Smoking and tobacco usage in New York are at historic lows — especially among kids. But advocates for reducing tobacco use say there are more complicated problems that must be addressed.
Over the last generation, taxes on cigarettes have sharply increased in New York and restrictions on where someone can smoke have been put in place. The age to buy tobacco products has been increased from 18 to 21. Jeanie Orr, of the Capital District Tobacco Free Communities, said it's a had the effect of sharply reducing tobacco use.
"There are all these other kinds of other measures that I think have changed the norm for tobacco use in New York, and in the country, but especially in New York," she said.
But while smoking has declined among high school students and the general adult population, flavored tobacco usage remains at an elevated rate.
"People may not be smoking cigarettes as much, but they are using those other flavored products at a higher rate," Orr said.
Only 12% of adults in New York smoke, and the smoking rate among high school students has dropped to 2.4%.
But e-cigarette usage among high school-age kids stands at 22.5% in New York as devices have become less expensive. Orr said one tool for state lawmakers could be to boost taxes on e-cigarettes in the state budget.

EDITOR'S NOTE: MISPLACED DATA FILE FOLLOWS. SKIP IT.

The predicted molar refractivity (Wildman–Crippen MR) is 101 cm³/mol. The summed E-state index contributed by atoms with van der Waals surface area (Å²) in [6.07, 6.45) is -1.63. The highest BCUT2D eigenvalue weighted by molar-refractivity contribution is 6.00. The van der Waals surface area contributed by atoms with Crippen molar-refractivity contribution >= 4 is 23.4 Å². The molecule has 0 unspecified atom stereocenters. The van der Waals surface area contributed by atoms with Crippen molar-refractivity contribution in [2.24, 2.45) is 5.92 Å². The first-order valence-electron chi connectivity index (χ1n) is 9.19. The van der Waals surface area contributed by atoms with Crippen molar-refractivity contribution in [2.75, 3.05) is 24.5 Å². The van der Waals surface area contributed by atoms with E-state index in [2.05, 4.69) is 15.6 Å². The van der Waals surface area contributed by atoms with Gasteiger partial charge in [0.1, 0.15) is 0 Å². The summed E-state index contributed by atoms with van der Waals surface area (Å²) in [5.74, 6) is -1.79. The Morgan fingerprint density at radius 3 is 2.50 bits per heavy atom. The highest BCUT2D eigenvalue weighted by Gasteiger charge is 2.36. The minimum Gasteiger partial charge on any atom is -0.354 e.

"New York state has one of the highest taxes in the country on cigarettes, but that's not the case for e-cigarettes," she said.
And for vulnerable communities, tobacco usage remains far higher than the rest of the population: People in mental distress have smoking rates twice as high as the general population of adults, and one in five people with a household income of less than $25,000 smoke.
"It's almost at twice the rate or above twice the rate for peple who are experiencing severe mental distress, for people with low income, low education," she said. "It's really disturbing that this group has been left behind in a way."
And then there's the legalization of cannabis, which could complicate decades-long efforts to cut down on secondhand smoke in housing and public spaces. Research into the use of smoking cannabis is limited given it remains illegal on the federal level.
"Looking at the smoking rate, it's gone down so much, we've denormalized tobacco use in many ways," she said. "But introducing cannabis, I think, is changing it in the other direction."